April 14, 2010
STATE OF NEW JERSEY, PLAINTIFF-RESPONDENT,
RICHARD HURLING, DEFENDANT-APPELLANT.
On appeal from the Superior Court of New Jersey, Law Division, Union County, Indictment No. 96-08-0962.
NOT FOR PUBLICATION WITHOUT THE APPROVAL OF THE APPELLATE DIVISION
Submitted March 15, 2010
Before Judges Lisa, Baxter and Alvarez.
Defendant appeals from the denial of his petition for post conviction relief (PCR). He is serving a forty-year term of imprisonment subject to a thirty-year parole disqualifier for murder. He was convicted in December 1997 and sentenced on February 20, 1998. In an unpublished opinion, we affirmed defendant's conviction and sentence. State v. Hurling, No. A-6618-97 (App. Div. January 24, 2000). The Supreme Court denied defendant's petition for certification. State v. Hurling, 165 N.J. 532 (2000).
Defendant raises the following arguments:
THE LOWER COURT ORDER MUST BE REVERSED SINCE DEFENDANT RECEIVED INEFFECTIVE ASSISTANCE OF TRIAL COUNSEL.
A. Trial counsel failed to investigate or develop a defense based on defendant's mental condition.
B. Trial counsel failed to subpoena and present essential witnesses at trial.
C. Trial counsel was ineffective in regards to the charge to the jury.
D. Trial counsel failed to consult and present the testimony of an appropriate expert.
E. Trial counsel failed to object to the prosecutor's inappropriate comments during summation.
F. Trial counsel deprived defendant of his opportunity to testify on his own behalf.
G. Trial counsel was ineffective in failing to argue applicable mitigating factors during sentencing.
H. Trial counsel failed to argue that defendant's confession should have been suppressed since defendant waived his rights after giving the statement.
THE LOWER COURT ORDER DENYING THE PETITION MUST BE REVERSED SINCE DEFENDANT RECEIVED INEFFECTIVE ASSISTANCE OF APPELLATE COUNSEL.
DEFENDANT RECEIVED INEFFECTIVE ASSISTANCE OF COUNSEL ON THE FIRST PETITION FOR POST-CONVICTION RELIEF AND THE LOWER COURT ORDER MUST THEREFORE BE REVERSED.
THE LOWER COURT ORDER DENYING THE PETITION MUST BE REVERSED SINCE CUMULATIVE ERRORS RENDERED THE TRIAL UNFAIR.
THE IMPOSITION OF THE SENTENCE VIOLATES DUE PROCESS AND THE RIGHT TO A TRIAL BY JURY BECAUSE AGGRAVATING FACTORS WERE NOT FOUND BY A JURY.
THE LOWER COURT ORDER MUST BE REVERSED IN LIGHT OF ADDITIONAL ERRORS.
THE LOWER COURT ORDER DENYING THE PETITION MUST BE REVERSED SINCE DEFENDANT'S CLAIMS ARE NOT PROCEDURALLY BARRED UNDER R. 3:22-5.
THE LOWER COURT ERRED IN NOT GRANTING DEFENDANT'S REQUEST FOR AN EVIDENTIARY HEARING AND THE LOWER COURT ORDER MUST THEREFORE BE REVERSED.
We reject these arguments and affirm.
In our prior opinion on direct appeal, we summarized the relevant facts of the homicide underlying defendant's conviction, and the events in the weeks following the crime leading up to defendant's confession and arrest. From our independent review of the record on this appeal, we have verified the accuracy of the recitation from our prior opinion, which we now set forth:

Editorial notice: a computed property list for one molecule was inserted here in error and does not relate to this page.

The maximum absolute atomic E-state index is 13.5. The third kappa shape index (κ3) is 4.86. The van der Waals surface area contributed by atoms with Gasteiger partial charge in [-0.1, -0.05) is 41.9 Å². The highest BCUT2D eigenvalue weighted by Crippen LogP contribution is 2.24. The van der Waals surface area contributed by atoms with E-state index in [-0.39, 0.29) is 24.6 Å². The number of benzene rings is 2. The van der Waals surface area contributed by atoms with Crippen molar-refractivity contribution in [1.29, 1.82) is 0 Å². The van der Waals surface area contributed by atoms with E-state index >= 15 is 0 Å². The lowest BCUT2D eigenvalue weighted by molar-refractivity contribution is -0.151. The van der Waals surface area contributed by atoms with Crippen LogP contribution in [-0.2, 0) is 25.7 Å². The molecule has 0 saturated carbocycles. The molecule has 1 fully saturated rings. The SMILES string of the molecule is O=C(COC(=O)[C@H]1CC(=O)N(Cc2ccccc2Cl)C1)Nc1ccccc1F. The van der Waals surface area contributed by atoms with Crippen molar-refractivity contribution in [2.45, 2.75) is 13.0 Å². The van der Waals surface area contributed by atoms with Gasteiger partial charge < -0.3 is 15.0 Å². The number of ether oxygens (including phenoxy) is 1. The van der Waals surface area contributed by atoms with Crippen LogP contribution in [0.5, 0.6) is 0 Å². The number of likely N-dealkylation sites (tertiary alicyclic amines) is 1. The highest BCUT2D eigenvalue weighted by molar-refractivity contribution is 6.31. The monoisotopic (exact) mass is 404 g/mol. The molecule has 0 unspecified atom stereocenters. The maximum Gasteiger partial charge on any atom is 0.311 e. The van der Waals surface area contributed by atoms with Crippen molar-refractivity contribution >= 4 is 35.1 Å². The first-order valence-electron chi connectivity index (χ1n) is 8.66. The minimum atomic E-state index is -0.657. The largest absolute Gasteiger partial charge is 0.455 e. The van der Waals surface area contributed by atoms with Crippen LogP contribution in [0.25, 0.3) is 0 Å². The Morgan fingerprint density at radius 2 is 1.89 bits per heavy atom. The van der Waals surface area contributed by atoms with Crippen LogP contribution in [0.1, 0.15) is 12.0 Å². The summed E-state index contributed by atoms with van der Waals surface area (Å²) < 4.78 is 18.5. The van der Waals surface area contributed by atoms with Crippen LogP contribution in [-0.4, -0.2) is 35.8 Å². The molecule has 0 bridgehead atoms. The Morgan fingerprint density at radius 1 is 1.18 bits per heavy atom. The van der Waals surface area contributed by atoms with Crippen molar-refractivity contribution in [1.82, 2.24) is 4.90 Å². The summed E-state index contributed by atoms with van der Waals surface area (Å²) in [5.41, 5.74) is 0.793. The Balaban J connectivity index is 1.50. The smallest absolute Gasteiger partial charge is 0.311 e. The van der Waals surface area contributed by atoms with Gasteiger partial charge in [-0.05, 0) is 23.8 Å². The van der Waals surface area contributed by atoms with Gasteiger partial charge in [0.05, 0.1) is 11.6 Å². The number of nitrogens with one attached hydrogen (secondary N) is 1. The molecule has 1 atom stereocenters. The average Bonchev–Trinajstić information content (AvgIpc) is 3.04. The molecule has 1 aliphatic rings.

Defendant admitted in a statement given to the police that he strangled the victim, Gregory Johnson, on April 3, 1996 in Johnson's apartment during a dispute over the ownership of an amount of heroin. When Johnson did not allow defendant to take the heroin, defendant responded by pushing him on the shoulder. The violence escalated, Johnson kneed defendant in the groin. Defendant then reached for a wine bottle and hit Johnson on the right side of his head causing Johnson to fall, and defendant began to choke him for two to three minutes. Defendant urinated in his pants. He then wrapped an extension cord around Johnson's neck and pulled until the victim was dead. Defendant left the scene, first returning to his home, and then going to Newark to buy more drugs. Later he told relatives and friends that he had killed someone.
Police found Johnson's body the day after the murder. While searching the Johnson apartment, they found an address book that contained defendant's name. Eight days later, the police asked defendant to come to headquarters to give a statement.
Detective Jimenez testified that defendant was not a suspect when he came to headquarters in response to that request. Defendant told detectives that he knew Johnson for fifteen years and had last seen him on April 2, 1996. He also told detectives that Johnson sold cocaine from his apartment for a drug dealer. After giving the statement, defendant was permitted to leave freely.
On April 18, 1996, based on information received from defendant's niece respecting defendant's admissions to her, an arrest warrant was executed for his arrest. Defendant was taken to police headquarters, given the Miranda*fn1 warnings, and then questioned for a second time. He told police that he had consumed three beers and had taken methadone prior to being arrested. Before questioning, defendant voluntarily signed the Miranda waiver form, and defendant said that his judgment was not impaired in any way. He then confessed to the murder, acknowledging in a formal written statement that he was treated well and had been fully advised of his constitutional rights.
A defendant must establish two elements to prove ineffective assistance of counsel. First, he must demonstrate that counsel's performance was deficient. Strickland v. Washington, 466 U.S. 668, 687, 104 S.Ct. 2052, 2064, 80 L.Ed. 2d 674, 693 (1984). Performance is deficient when "counsel made errors so serious that counsel was not functioning as the 'counsel' guaranteed the defendant by the Sixth Amendment." Id. at 687, 104 S.Ct. at 2064, 80 L.Ed. 2d at 693. Second, a defendant must establish that counsel's deficiency prejudiced the defense by demonstrating that there is a "reasonable probability that, but for counsel's unprofessional errors, the result of the proceeding would have been different." Strickland, supra, 466 U.S. at 694, 104 S.Ct. at 2068, 80 L.Ed. 2d at 698. A reasonable probability is a probability sufficient to undermine confidence in the outcome. Ibid. There is a "strong presumption that counsel's conduct falls within the wide range of reasonable professional assistance." Id. at 689, 104 S.Ct. at 2065, 80 L.Ed. 2d at 694. New Jersey has adopted the Strickland test. State v. Fritz, 105 N.J. 42, 58 (1987).